If you blinked, you probably missed the news earlier this month that Royal Caribbean (NYSE:RCL) acquired the remaining 33% of Silversea Cruises, the ultra-luxury cruise line, that it didn’t already own. RCL stock has moved sideways since the June 10 announcement.
Source: Laszlo Halasi / Shutterstock.com
If you’re betting on the future success of Royal Caribbean, the move by chief executive officer (CEO), Richard Fain, is a good one. Here’s why.
The Move Did Not Involve Cash
Royal Caribbean paid for the remaining stake by issuing 5.2 million shares of Royal Caribbean stock. That’s approximately 2.5% of its outstanding shares. Based on a July 10 closing price of $51.77, the transaction is worth roughly $269 million.
How much did Royal Caribbean pay for the 67% it acquired in June 2018? The cruise operator paid $2 billion, including the assumption of $1 billion in debt. It financed the deal with new debt. As part of the transaction, Silversea executive chairman Manfredi Lefebvre was slated to receive 472,000 shares of Royal Caribbean stock by meeting specific performance targets in 2019 and 2020.
According to the company’s 2019 10-K, Silversea operates eight ships with a total capacity of 2,450 or a little over 300 berths per ship. It has another five on order for delivery over the next four years.
“Silversea is a crown jewel, and the acknowledged leader in luxury and expedition cruising– two key markets that are poised for growth,” Fain said, announcing its 67% purchase. “Uniting our two companies presents an extraordinary opportunity to expand vacation options for guests and create revenue in strategic growth areas.”
So, to buy 67% of Silverseas, Royal Caribbean borrowed $1 billion and assumed an additional $1 billion in Silversea debt. Add in the $269 million in stock it’s using to buy the remainder, and you get $2.27 billion paid for the entire ultra-luxury cruise line.
In hindsight, it would have been better to pay for the initial 67% in stock and not cash, because RCL shares were trading around $115. The $1 billion in equity acquired would have cost Royal Caribbean 8.77 million shares, while retaining $1 billion in cash, which has become invaluable during the novel coronavirus.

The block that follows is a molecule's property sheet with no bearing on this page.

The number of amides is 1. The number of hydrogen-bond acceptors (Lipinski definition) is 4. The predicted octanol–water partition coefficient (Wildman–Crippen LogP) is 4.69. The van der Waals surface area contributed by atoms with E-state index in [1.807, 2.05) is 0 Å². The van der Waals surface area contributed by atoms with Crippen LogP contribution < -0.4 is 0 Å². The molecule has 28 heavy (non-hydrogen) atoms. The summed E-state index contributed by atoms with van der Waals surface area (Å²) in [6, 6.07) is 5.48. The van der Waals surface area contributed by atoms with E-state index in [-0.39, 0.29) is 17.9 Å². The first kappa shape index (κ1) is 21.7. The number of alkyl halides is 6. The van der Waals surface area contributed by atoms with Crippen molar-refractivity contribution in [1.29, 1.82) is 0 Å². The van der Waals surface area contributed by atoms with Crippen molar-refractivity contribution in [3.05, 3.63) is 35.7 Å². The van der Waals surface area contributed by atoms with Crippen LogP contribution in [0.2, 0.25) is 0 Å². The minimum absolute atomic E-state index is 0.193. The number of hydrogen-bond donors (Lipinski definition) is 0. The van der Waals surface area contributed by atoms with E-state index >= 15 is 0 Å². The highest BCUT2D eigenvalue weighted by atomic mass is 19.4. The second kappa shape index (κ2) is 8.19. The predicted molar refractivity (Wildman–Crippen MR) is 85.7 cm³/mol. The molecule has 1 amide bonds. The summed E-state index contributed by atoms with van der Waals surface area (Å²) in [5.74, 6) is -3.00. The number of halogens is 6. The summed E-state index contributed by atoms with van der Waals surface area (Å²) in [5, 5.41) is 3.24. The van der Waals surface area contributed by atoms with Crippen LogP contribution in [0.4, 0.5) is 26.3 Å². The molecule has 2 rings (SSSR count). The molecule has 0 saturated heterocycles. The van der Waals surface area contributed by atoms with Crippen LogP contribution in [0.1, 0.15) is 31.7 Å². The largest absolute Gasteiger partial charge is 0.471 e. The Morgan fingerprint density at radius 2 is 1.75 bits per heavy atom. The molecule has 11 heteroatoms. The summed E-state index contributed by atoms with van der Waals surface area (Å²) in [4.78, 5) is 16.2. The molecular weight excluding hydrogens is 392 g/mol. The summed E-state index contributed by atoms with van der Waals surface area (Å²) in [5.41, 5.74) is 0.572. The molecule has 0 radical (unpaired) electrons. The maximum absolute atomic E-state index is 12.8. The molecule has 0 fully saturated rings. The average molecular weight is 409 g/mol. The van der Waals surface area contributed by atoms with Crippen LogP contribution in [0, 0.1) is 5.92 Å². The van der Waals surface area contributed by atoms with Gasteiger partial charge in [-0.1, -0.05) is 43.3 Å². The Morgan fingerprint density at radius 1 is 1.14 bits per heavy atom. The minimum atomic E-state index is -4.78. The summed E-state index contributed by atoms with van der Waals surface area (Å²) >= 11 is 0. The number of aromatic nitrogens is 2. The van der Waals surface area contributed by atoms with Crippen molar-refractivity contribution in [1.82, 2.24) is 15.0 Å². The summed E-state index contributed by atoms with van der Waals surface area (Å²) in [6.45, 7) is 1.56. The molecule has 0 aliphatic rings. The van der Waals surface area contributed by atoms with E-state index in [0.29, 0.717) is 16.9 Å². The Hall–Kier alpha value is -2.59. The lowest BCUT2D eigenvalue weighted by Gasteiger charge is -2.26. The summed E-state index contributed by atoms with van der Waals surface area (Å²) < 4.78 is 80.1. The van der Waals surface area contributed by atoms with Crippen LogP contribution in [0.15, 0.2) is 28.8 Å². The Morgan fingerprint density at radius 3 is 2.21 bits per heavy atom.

Assuming an all-stock transaction price of $2.27 billion for 100% of Silversea, it would have required issuing 19.74 million shares in 2018. Today, that same transaction would need issuing 44.96 million shares, or more than double.
What Silversea Cruises Does for RCL Stock?
One of the best allocators of capital was Henry Singleton, the engineer-CEO of Teledyne during the 1970s and early 1980s. He was known for issuing stock to make acquisitions when the company’s share price was high and using debt when interest rates were reasonable and its share price was low.
It’s easy to second guess why Royal Caribbean didn’t issue stock. It’s my guess Silversea’s investors wanted something tangible for their troubles since its founding in 1994 by Lefebvre’s father.
It’s water under the bridge.
Silversea brings to Royal Caribbean is a brand that won’t face the same issues regarding crowds and health safety that its massive boats will continue to fret over. This means it shouldn’t have any problem filling its ships, whose passengers willingly fork out more than $5,000 for trips to exotic locations around the world.
“Ultraluxury and expedition cruises are gaps in our portfolio today,” Fain said in 2018.
As the wealthy consider where they want to travel post-Covid-19, the fact that each of the Silversea ships has an average of 300 berths, less than one-eighteenth the number on its largest ship — Symphony of the Seas has 5,500 berths — will be a significant selling point.
Further, the ships will have a much easier time practicing social distancing come September or October when sailings are scheduled to resume. If I had the money and wanted to take a cruise, Silversea would be on my radar.
Royal Caribbean’s move to bring Silversea Cruises entirely in-house is a bold move. And it’s a smart one. The Silversea investors who got Royal Caribbean stock in the deal, ought to hold on to their shares.
Long-term, RCL is a winner.
Will Ashworth has written about investments full-time since 2008. Publications where he’s appeared include InvestorPlace, The Motley Fool Canada, Investopedia, Kiplinger, and several others in both the U.S. and Canada. He particularly enjoys creating model portfolios that stand the test of time. He lives in Halifax, Nova Scotia. At the time of this writing Will Ashworth did not hold a position in any of the aforementioned securities.
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